The charge, buried in a recent regulation, works out to tens of millions of dollars for the largest companies, employers say. Most of that is likely to be passed on to workers.
Employee benefits lawyer Chantel Sheaks calls it a “sleeper issue” with significant financial consequences, particularly for large employers.
“Especially at a time when we are facing economic uncertainty, (companies will) be hit with a multimillion dollar assessment without getting anything back for it,” said Sheaks, a principal at Buck Consultants, a Xerox subsidiary.
City police, especially those hired this year and in the future, will take major pay and benefit cuts now and when they retire, according to a five-year contract handed down Friday by a panel of arbitrators.
The panel froze officers’ salaries and step increases for three years and cut starting salaries, vacation time and sick leave in the new contract, which is retroactive to January 2012.
In setting the terms, the panel followed the city’s Act 47 financial recovery plan to cut millions of dollars a year from police costs.
For employees hired before the old contract expired at the end of 2011, the panel kept that contract’s pension benefits – up to 70 percent of working salaries, the ability to buy years of service to raise that pension, and city-paid retiree health insurance.
As the city struggles to meet its soaring pension costs, especially for police, it discovered a new problem that’s costing what some say is an illegal $900,000 a year.
Police officers retiring through the much-maligned DROP program continue to get their health insurance premiums paid by the city.
The contract requires that any retiree who gets a job with another department must use that agency’s health insurance plan and notify the city to drop them. Many retired city police have gone to other municipalities or the county.
But many don’t, city officials say, because they’re more valuable to another department if it doesn’t have to pay that benefit.
Syreeta Redcross of Allentown takes care of her five children on her wages at a local logistics company.
The pay is relatively low, so the 28-year-old often has to scrape to afford the basics — like diapers for her kids. She relies on subsidized day care to be able to hold down a job at all.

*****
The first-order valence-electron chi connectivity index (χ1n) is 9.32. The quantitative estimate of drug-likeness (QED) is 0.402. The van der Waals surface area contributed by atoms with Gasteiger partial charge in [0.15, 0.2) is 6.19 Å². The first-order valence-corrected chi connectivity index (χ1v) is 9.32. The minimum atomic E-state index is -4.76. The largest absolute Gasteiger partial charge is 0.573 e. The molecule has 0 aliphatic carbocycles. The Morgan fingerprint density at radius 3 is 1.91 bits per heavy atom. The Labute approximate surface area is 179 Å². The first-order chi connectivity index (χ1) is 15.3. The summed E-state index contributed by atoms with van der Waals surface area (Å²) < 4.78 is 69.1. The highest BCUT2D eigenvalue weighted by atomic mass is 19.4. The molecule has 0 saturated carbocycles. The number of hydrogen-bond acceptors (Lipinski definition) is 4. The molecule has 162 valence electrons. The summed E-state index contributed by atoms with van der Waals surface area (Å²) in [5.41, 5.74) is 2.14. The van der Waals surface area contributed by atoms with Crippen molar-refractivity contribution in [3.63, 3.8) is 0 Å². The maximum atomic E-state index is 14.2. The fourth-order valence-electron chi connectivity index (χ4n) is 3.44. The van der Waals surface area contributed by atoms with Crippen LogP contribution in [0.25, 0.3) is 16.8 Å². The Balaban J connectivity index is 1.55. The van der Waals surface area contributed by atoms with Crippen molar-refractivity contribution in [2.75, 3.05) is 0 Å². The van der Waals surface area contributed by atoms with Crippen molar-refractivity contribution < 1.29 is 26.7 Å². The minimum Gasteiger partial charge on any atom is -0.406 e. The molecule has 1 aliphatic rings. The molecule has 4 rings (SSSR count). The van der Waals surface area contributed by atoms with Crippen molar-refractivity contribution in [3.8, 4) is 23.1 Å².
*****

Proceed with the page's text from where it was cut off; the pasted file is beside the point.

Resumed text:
Redcross stopped by the PA CareerLink Lehigh Valley job fair on Wednesday looking for a better-paying job.
“It’s very challenging,” she said. “It’s a struggle out there.”
Redcross’ struggles are far from unique, according to findings released this week by the U.S. Census Bureau.
The Wilson School Board on Monday approved an $87 million tentative budget that would require a 2 percent tax hike. The vote was 5-2.
The budget doesn’t require layoffs, furloughs or any program cuts, said Diane J. Richards, director of finance and support services. To balance the budget, Wilson needs to use $525,000 from reserves to cover higher pension contributions.
The 0.46-mill proposed property tax hike would increase the tax to 23.77 mills. The owner of a property assessed at $100,000 would see a tax bill increase to $2,377 from $2,331.
As hard times and high unemployment rates continue across the country, a program that aims to cover all uninsured children and teens in Pennsylvania has seen steady growth regionally and across the state.
The Children’s Health Insurance Program, or CHIP, was launched in Pennsylvania in 1992 and was used as a model for the federal program four years later, according to state Insurance Department spokeswoman Melissa Fox. As of this month, CHIP covered nearly 194,500 children and teens, about a 17 percent increase from 2007.
Locally, CHIP enrollment has also seen growth. In Lackawanna County, nearly 3,000 kids and teens were covered by CHIP, a 22 percent increase since 2007. Luzerne County saw a 33 percent jump in members during the same time frame, with about 4,600 kids and teens covered right now.
Dan Onorato may have lost the Pennsylvania Governor’s race to Tom Corbett, but when his job ends as Allegheny County Executive he will start a new job in the private sector.
Allegheny County Executive Dan Onorato will join health-insurance giant Highmark Inc. as one of its top executives when he leaves office next month.
His multi-part title will be executive vice president, chief external affairs and communications officer. He will begin his new job Jan. 3, the day Rich Fitzgerald will succeed him as county executive.
Mr. Onorato will report to Ken Melani, Highmark’s president and chief executive officer.
The appointment was announced Friday.
Norristown Borough Council unanimously adopted their 2011 budget tonight that features a tax increase of 12.74%. No layoff’s were announced.
Interestingly enough, Norristown’s budget is approximately $14 million dollars less than Pottstown’s budget. Wonder why it costs so much less to run a larger borough??????
Phoenixville Borough Council has passed a 2011 budget with a 9.9% property tax increase. No police officers were laid-off but there were 5 casualties in other departments. Raises for borough employees are not happening in 2011 and employee health insurance co-pays were increased.
Council is bringing back a per capita tax (eliminated more than 10 years ago) which will amount to $10.00 for each borough resident over 18 years of age.
The budget vote was deadlocked at 4-4 but Mayor Scoda voted “yes” to break the deadlock and pass the budget.
Phoenixville residents are also looking at increases in sanitation fees, water rates and sewer rates. In addition, Council removed fireworks funding for the Fourth of July celebration in the borough from the 2011 budget.
So let’s fine people who can’t afford health insurance and can’t get it through their work $3800.00 a year. WTF is up with that stupid idea! Basically that amounts to $300+ dollars a month! If people can’t afford $300 a month for health insurance already, how could they afford the fine??
Maybe we can increase the homeless population with ideas like this!